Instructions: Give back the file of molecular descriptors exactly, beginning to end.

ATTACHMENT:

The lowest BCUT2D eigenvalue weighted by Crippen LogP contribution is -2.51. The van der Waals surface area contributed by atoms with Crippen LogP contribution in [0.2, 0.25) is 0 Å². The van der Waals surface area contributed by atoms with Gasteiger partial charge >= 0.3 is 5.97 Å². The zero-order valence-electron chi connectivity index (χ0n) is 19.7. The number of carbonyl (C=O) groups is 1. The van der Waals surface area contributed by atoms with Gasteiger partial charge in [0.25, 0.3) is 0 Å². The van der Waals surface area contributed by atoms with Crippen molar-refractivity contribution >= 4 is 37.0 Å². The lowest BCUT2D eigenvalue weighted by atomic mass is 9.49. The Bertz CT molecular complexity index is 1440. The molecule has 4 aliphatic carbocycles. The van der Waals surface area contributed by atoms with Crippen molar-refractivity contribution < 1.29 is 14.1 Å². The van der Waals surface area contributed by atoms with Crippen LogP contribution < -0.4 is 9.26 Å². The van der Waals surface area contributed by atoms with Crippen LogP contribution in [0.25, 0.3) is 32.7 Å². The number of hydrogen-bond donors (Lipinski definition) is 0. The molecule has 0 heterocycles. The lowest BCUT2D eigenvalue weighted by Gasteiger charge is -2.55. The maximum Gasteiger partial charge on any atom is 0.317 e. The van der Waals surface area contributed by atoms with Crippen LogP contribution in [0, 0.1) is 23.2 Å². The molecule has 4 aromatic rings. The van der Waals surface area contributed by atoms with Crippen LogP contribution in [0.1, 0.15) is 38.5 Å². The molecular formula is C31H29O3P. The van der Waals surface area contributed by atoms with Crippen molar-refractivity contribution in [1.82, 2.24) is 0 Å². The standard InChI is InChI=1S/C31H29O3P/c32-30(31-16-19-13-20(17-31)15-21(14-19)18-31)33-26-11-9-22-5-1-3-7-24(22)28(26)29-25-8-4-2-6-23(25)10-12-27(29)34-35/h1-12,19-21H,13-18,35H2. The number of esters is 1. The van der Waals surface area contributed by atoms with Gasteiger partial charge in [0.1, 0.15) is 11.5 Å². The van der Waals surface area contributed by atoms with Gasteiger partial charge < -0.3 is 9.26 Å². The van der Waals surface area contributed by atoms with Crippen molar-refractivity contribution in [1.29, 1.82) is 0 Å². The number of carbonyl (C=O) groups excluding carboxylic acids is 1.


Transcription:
The lowest BCUT2D eigenvalue weighted by Crippen LogP contribution is -2.51. The van der Waals surface area contributed by atoms with Crippen LogP contribution in [0.2, 0.25) is 0 Å². The van der Waals surface area contributed by atoms with Gasteiger partial charge >= 0.3 is 5.97 Å². The zero-order valence-electron chi connectivity index (χ0n) is 19.7. The number of carbonyl (C=O) groups is 1. The van der Waals surface area contributed by atoms with Gasteiger partial charge in [0.25, 0.3) is 0 Å². The van der Waals surface area contributed by atoms with Crippen molar-refractivity contribution >= 4 is 37.0 Å². The lowest BCUT2D eigenvalue weighted by atomic mass is 9.49. The Bertz CT molecular complexity index is 1440. The molecule has 4 aliphatic carbocycles. The van der Waals surface area contributed by atoms with Crippen molar-refractivity contribution < 1.29 is 14.1 Å². The van der Waals surface area contributed by atoms with Crippen LogP contribution < -0.4 is 9.26 Å². The van der Waals surface area contributed by atoms with Crippen LogP contribution in [0.25, 0.3) is 32.7 Å². The number of hydrogen-bond donors (Lipinski definition) is 0. The molecule has 0 heterocycles. The lowest BCUT2D eigenvalue weighted by Gasteiger charge is -2.55. The maximum Gasteiger partial charge on any atom is 0.317 e. The van der Waals surface area contributed by atoms with Crippen LogP contribution in [0, 0.1) is 23.2 Å². The molecule has 4 aromatic rings. The van der Waals surface area contributed by atoms with Crippen LogP contribution in [0.1, 0.15) is 38.5 Å². The molecular formula is C31H29O3P. The van der Waals surface area contributed by atoms with Crippen molar-refractivity contribution in [1.82, 2.24) is 0 Å². The standard InChI is InChI=1S/C31H29O3P/c32-30(31-16-19-13-20(17-31)15-21(14-19)18-31)33-26-11-9-22-5-1-3-7-24(22)28(26)29-25-8-4-2-6-23(25)10-12-27(29)34-35/h1-12,19-21H,13-18,35H2. The number of esters is 1. The van der Waals surface area contributed by atoms with Gasteiger partial charge in [0.1, 0.15) is 11.5 Å². The van der Waals surface area contributed by atoms with Gasteiger partial charge < -0.3 is 9.26 Å². The van der Waals surface area contributed by atoms with Crippen molar-refractivity contribution in [1.29, 1.82) is 0 Å². The number of carbonyl (C=O) groups excluding carboxylic acids is 1.